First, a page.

On July 12, 2009, after the meeting with Defendants, and in response to a question posed by Plaintiff Fairmont, Defendant Cressman sent an email to Plaintiff Fairmont responding to questions regarding quality inspections. Id. at ¶ 25. This email stated, inter alia, that ISMT would provide a product that would conform to the latest API standards. Id. at ¶26b. On July 28, 2009, Plaintiff Fairmont submitted a purchase order to Defendant Cressman for steel pipe. Id. at ¶ 41.
Based in large part on these allegation, the Court finds that the Amended Complaint adequately pleads facts sufficient, if proven, which could show that the above mentioned parole evidence does not conflict with the terms of the Fairmont-Cressman contract and, if proven, may supplement or explains the course of performance, the course of dealing or usage or trade while providing consistent additional terms.
For these reasons, the Court will deny Cressman‟s Motion to Dismiss Fairmont‟s breach of contract claim, noting that it is premature at this stage of the legal proceedings to definitively rule whether such parole or extrinsic evidence will be considered by the Court, or whether the Court will determine, as a matter of law, whether the written expression of the parties constituted the complete and exclusive statement of the terms of their agreement.
2. Cressman's Motion to Dismiss CNX's Breach of Express Warranty Pennsylvania law on the enforcement of an express warranty by a third party is set forth in Goodman v. PPG Industries, Inc., 849 A.2d 1239 (Pa.Super.Ct. 2004). In Goodman, the plaintiffs represented a class of residential customers who purchased custom-built wood-framed doors and windows from Marvin Lumber and Cedar Company ("Marvin"). Marvin treated the wood used in these doors and windows with a chemical manufactured by the defendant, PPG Industries ("PPG"), which was supposed to prevent wood rot. The plaintiffs sued PPG for breach of express warranty for the alleged structural damage to their homes incurred when the chemical failed to protect their doors and windows from wood rot.
PPG promised Marvin that the chemical would protect the wood for at least 26 years. Marvin relied on this representation, and began using the chemical in its windows. Marvin marketed its windows and doors to its residential customers. Relying on PPG‟s express warranty to Marvin, Marvin represented to its customers that the doors and windows were treated to "permanently protect against rot and decay." Marvin‟s customers began to experience wood rot that was both premature and abnormally rapid.
The plaintiffs‟ complaint alleged that PPG knew that the plaintiffs would use, consume, or be affected by PPG‟s defective chemical used in Marvin windows and doors, and would be injured as a result of PPG‟s failure to honor its warranty of future performance. The plaintiffs did not allege that PPG ever made an express warranty to them, nor did they allege that either PPG or Marvin transmitted any of the explicit terms of PPG‟s express warranty that the chemical would protect against wood rot for 26 years.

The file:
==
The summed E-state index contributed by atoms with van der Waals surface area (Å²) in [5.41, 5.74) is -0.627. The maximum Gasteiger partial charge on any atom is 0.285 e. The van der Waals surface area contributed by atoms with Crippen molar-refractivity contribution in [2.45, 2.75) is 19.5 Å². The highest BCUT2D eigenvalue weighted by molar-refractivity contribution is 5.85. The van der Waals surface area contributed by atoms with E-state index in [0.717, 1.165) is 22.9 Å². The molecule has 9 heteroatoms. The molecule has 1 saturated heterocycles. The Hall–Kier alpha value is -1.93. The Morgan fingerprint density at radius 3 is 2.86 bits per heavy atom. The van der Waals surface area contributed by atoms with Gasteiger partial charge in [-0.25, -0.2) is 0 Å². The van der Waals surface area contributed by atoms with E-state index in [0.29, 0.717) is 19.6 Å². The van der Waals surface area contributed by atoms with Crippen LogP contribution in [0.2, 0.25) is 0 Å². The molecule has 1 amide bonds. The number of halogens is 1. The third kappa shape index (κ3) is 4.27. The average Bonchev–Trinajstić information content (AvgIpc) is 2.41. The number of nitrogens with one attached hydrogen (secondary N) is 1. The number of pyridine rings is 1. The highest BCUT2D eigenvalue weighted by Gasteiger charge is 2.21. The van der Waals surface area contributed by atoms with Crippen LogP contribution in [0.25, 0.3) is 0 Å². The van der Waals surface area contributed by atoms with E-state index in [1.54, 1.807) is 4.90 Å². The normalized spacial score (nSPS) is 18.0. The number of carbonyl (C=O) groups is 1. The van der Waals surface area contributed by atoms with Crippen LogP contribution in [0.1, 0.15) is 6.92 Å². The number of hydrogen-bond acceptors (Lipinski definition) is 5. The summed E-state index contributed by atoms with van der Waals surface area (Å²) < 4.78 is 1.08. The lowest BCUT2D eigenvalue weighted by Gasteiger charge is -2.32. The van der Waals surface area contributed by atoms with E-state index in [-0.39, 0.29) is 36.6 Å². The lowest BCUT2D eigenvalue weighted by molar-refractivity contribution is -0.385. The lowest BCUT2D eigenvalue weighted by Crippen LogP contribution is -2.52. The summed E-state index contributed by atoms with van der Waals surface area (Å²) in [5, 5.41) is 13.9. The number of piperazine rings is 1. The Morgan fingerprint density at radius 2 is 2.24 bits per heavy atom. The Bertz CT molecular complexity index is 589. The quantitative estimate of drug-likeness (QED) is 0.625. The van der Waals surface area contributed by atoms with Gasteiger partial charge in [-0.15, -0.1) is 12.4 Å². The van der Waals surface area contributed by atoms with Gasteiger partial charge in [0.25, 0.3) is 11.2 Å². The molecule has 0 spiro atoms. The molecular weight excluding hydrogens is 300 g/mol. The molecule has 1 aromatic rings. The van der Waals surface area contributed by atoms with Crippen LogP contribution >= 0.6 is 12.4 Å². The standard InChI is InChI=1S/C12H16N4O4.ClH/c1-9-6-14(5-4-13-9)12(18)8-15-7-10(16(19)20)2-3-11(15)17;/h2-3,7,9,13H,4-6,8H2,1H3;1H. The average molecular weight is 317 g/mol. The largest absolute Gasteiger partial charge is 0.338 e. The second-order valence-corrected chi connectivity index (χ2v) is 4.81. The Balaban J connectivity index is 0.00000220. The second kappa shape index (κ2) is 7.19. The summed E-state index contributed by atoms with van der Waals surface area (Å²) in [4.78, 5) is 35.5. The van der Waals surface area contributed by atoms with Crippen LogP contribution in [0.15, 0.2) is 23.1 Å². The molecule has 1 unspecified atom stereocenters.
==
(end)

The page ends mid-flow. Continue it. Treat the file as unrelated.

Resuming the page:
Upon affirming the dismissal of this case upon preliminary objections, the Superior Court of Pennsylvania held:
[T]hird parties may enforce express warranties only under circumstances where an objective fact-finder could reasonably conclude that: (1) the party issuing the warranty intends to extend the specific terms of the warranty to the third party (either directly or through an intermediary); and (2) the third party is aware of the specific terms of the warranty, and the identity of the party issuing the warranty.
Id. at 1246.
Thus, in order to survive Defendant Cressman‟s Motion to Dismiss, Plaintiff CNX must allege facts that satisfy both prongs of the Goodman test. Based upon the argument facts alleged here, Plaintiffs have not adequately asserted an express warranty existed between Defendant Cressman and Plaintiff CNX.
Plaintiff‟s Amended Complaint may meet the first prong of the Goodman test -- i.e. whether Defendant Cressman intended to extend the specific terms of the warranty to CNX either directly or through an intermediary. However, it clearly falls short of meeting the second prong -- CNX‟s awareness of the specific terms of the warranty, and the identity of the party issuing the warranty. The Amended Complaint is utterly devoid of any allegations in this respect, and thus, for this reason, Defendant Cressman‟s Motion will be granted in this respect, but without prejudice to allow Plaintiffs the opportunity to amend their pleading should they choose to do so.
3. Cressman's Motion to Dismiss Plaintiffs' Breach of Implied Warranty Under the Code, a breach of implied warranty arises only when the seller at the time contracting has reason to know, "(1) any particular purpose for which the goods are required; and
(2) that the buyer is relying on the skill or judgment of the seller to select or furnish suitable goods[.]" 13 Pa.C.S.A. § 2315. The implied warranty applies to all contracts unless it is excluded or modified pursuant to Section 2316.
Pennsylvania law does not require privity to exist between seller and purchaser in order for the implied warranty to attach. See, French v. Commonwealth Associates, Inc., 980 A.2d 623, 633 (Pa.Super. 2009) (In cases involving a breach of the implied warranty of merchantability, any party injured by the defective product may sue any party in the distributive chain.). Pennsylvania law also holds that "[T]o be merchantable, the goods must be fit for their "ordinary purposes.‟ The word "ordinary‟ is readily understood to mean "common‟ or "average.‟" Phillips v. Cricket Lighters, 883 A.2d 439, 444 (Pa. 2005).